The Franklin Institute was founded in Philadelphia in 1824 by the city's leading engineers, scientists, technicians and manufacturers for the purpose of promoting and advancing technical progress. In 1825 it established its Committee on Inventions under Samuel Vaughn Merrick and Alexander Dallas Bache. This was the first attempt in America to set up a permanent body to direct technical innovation. Membership in the committee was originally limited to members of the Insti...
Matthias Baldwin (b. 1795), a former jeweler and tool manufacturer, was commissioned in 1831 by Franklin Peale to fashion a miniature locomotive engine to be displayed at his Philadelphia Museum. Soon the Philadelphia, Germantown and Norristown Railroad asked Baldwin to construct "Old Ironsides," his first full-size engine, in 1832. Subsequently, M.W. Baldwin, incorporated in 1831, became an establishment for the manufacture of locomotive engines at 400 North Broad Street in Philadelphia. The po...
Born in Huron Co. Oh. July 17, 1839, reared by grandfather in N.J. Worked as bricklayer, cooper, teacher. May 10, 1861 enlisted in Third Michigan Regiment, then 8th Reg. of Missouri for 3 yrs. In 1864 purchased farm in Ionia Co., Mich. In 1871 went to Cadillac and ran lumber mill for 11 years. He built the first logging locomotive, later manufactured by the Lima Locomotive works, and built the Harbor Springs RR. He put the first water works at Harbor Springs in 1900 and sold it to the City in 19...
Mechanical engineer and co-founder of Eastwick & Harrison, Locomotive Builders (Philadelphia, PA) who was involved in designing and building steam boiler engines, railways, and bridges in the United States and Russia. From the description of The iron worker and King Solomon : typescript, 1868 / by Joseph Harrison, Jr. (University of Michigan). WorldCat record id: 68624977 Joseph Harrison was a mechanical engineer, who worked for various firms in the Philadelphia area bui...
Samuel Colt (1814-1862), inventor and industrialist, was founder of the Colt's Patent Fire-Arms Manufacturing Company, now known as Colt's Manufacturing Company. From the description of Colt, Samuel, 1814-1862 (U.S. National Archives and Records Administration). naId: 10581278 ...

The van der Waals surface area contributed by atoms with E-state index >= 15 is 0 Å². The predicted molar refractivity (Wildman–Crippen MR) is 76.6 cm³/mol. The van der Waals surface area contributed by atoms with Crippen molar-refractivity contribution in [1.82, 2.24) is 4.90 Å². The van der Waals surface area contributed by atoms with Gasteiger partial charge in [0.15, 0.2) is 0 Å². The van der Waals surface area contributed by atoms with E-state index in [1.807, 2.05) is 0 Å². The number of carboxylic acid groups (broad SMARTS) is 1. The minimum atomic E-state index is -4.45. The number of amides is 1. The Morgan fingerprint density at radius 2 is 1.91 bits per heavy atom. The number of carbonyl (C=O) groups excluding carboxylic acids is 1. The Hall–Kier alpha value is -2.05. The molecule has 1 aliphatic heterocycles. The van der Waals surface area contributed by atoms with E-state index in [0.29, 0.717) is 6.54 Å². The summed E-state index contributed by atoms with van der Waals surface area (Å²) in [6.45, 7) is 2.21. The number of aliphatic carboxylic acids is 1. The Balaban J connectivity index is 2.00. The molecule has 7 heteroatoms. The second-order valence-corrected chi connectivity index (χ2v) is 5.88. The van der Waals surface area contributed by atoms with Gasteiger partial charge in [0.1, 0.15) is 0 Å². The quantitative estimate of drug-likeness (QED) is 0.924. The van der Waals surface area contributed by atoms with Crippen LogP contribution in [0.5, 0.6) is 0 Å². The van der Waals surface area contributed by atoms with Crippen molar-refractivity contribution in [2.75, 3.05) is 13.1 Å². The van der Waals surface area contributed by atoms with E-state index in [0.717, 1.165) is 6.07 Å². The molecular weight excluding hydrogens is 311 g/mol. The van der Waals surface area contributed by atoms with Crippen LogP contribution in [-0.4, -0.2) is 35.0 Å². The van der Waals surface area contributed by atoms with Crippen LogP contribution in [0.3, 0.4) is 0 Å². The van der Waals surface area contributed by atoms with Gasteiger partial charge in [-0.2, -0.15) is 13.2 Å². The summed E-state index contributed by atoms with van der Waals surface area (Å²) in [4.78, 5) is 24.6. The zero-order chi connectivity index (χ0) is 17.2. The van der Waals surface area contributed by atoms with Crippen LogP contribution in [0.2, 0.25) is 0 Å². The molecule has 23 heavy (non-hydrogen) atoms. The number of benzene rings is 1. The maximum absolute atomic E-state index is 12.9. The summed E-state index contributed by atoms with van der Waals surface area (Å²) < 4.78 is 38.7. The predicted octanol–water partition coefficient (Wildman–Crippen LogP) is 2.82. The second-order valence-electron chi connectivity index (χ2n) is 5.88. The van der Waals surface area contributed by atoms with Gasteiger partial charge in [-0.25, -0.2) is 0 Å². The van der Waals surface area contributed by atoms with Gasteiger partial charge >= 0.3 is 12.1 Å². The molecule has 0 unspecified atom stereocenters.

Samuel Matthews Vauclain Jr. (1880-1913) was the son of Samuel Matthews Vauclain, inventor of the compound locomotive. After studying at Central High School in Philadelphia, then mechanical engineering at Cornell University, he began working for his father at The Baldwin Locomotive Works in Philadelphia in 1902. Sam was only employed a few months when the company decided to send him to Japan. While staying in Hawaii, war broke out between Russia and Japan. He continued his business trip to Japan...
Robert Maskell Patterson was a professor of natural philosophy at the University of Pennsylvania and director of the U.S. Mint. His father, Robert Patterson, was a revolutionary soldier and mathematician. He taught mathematics at the University of Pennsylvania, 1779-1814, and was the director of the U.S. Mint, 1805-1824. From the description of Papers, 1775-1853. (American Philosophical Society Library). WorldCat record id: 122616093 Robert Maskell Patterson was a professor ...
Electrician, inventor with 700 patents under his name; winner of many honors, prizes, and medals. From the description of Letter to S[amuel] S[ydney] McClure, 1894 February 3. (University of Virginia). WorldCat record id: 55132441 Thomson joined the staff of the Massachusetts Institute of Technology as a lecturer in the Department of Electrical Engineering in 1894, served as Acting President of the Institute, 1920-1922, and was a member of the MIT Corporation for many years....
Ross Winans was an American inventor, mechanic and builder of locomotives and railroad machinery. From the description of Account book, 1851-1853. (American Antiquarian Society). WorldCat record id: 752792587 ...
Lewis Muhlenberg Haupt was a civil engineer and a member of the Isthmian Canal Commission. From the description of Papers, 1890-1940. (American Philosophical Society Library). WorldCat record id: 122523513 From the guide to the Lewis M. (Lewis Muhlenberg) Haupt papers, 1890-1940, 1890-1940, (American Philosophical Society) Civil engineer and public official of Pennsylvania. Died 1937. From the description of Lewis M. Haupt papers, 1849-1923 (bulk 1852-19...